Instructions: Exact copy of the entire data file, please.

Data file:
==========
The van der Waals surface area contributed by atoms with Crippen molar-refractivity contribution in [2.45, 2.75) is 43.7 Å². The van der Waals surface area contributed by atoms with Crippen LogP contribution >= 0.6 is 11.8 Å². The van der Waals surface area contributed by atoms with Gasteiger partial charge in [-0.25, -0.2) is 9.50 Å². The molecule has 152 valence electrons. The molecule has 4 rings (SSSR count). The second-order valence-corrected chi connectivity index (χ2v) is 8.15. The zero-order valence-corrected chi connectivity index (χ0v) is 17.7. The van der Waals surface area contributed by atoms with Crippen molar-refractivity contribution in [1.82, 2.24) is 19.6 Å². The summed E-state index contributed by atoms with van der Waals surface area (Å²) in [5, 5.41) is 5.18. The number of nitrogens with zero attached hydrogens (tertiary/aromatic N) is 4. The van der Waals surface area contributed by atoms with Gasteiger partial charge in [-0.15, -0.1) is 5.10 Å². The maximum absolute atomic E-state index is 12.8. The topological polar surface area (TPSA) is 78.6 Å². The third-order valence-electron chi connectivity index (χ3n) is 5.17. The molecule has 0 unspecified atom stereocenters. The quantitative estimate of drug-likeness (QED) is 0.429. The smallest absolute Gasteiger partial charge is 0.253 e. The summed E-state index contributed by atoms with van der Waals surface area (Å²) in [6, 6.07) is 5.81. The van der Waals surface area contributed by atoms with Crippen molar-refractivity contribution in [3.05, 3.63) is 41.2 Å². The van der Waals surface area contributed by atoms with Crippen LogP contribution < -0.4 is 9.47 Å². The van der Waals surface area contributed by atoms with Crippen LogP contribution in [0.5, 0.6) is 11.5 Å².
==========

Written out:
The van der Waals surface area contributed by atoms with Crippen molar-refractivity contribution in [2.45, 2.75) is 43.7 Å². The van der Waals surface area contributed by atoms with Crippen LogP contribution >= 0.6 is 11.8 Å². The van der Waals surface area contributed by atoms with Gasteiger partial charge in [-0.25, -0.2) is 9.50 Å². The molecule has 152 valence electrons. The molecule has 4 rings (SSSR count). The second-order valence-corrected chi connectivity index (χ2v) is 8.15. The zero-order valence-corrected chi connectivity index (χ0v) is 17.7. The van der Waals surface area contributed by atoms with Crippen molar-refractivity contribution in [1.82, 2.24) is 19.6 Å². The summed E-state index contributed by atoms with van der Waals surface area (Å²) in [5, 5.41) is 5.18. The number of nitrogens with zero attached hydrogens (tertiary/aromatic N) is 4. The van der Waals surface area contributed by atoms with Gasteiger partial charge in [-0.15, -0.1) is 5.10 Å². The maximum absolute atomic E-state index is 12.8. The topological polar surface area (TPSA) is 78.6 Å². The third-order valence-electron chi connectivity index (χ3n) is 5.17. The molecule has 0 unspecified atom stereocenters. The quantitative estimate of drug-likeness (QED) is 0.429. The smallest absolute Gasteiger partial charge is 0.253 e. The summed E-state index contributed by atoms with van der Waals surface area (Å²) in [6, 6.07) is 5.81. The van der Waals surface area contributed by atoms with Crippen molar-refractivity contribution in [3.05, 3.63) is 41.2 Å². The van der Waals surface area contributed by atoms with Crippen LogP contribution < -0.4 is 9.47 Å². The van der Waals surface area contributed by atoms with Crippen LogP contribution in [0.5, 0.6) is 11.5 Å².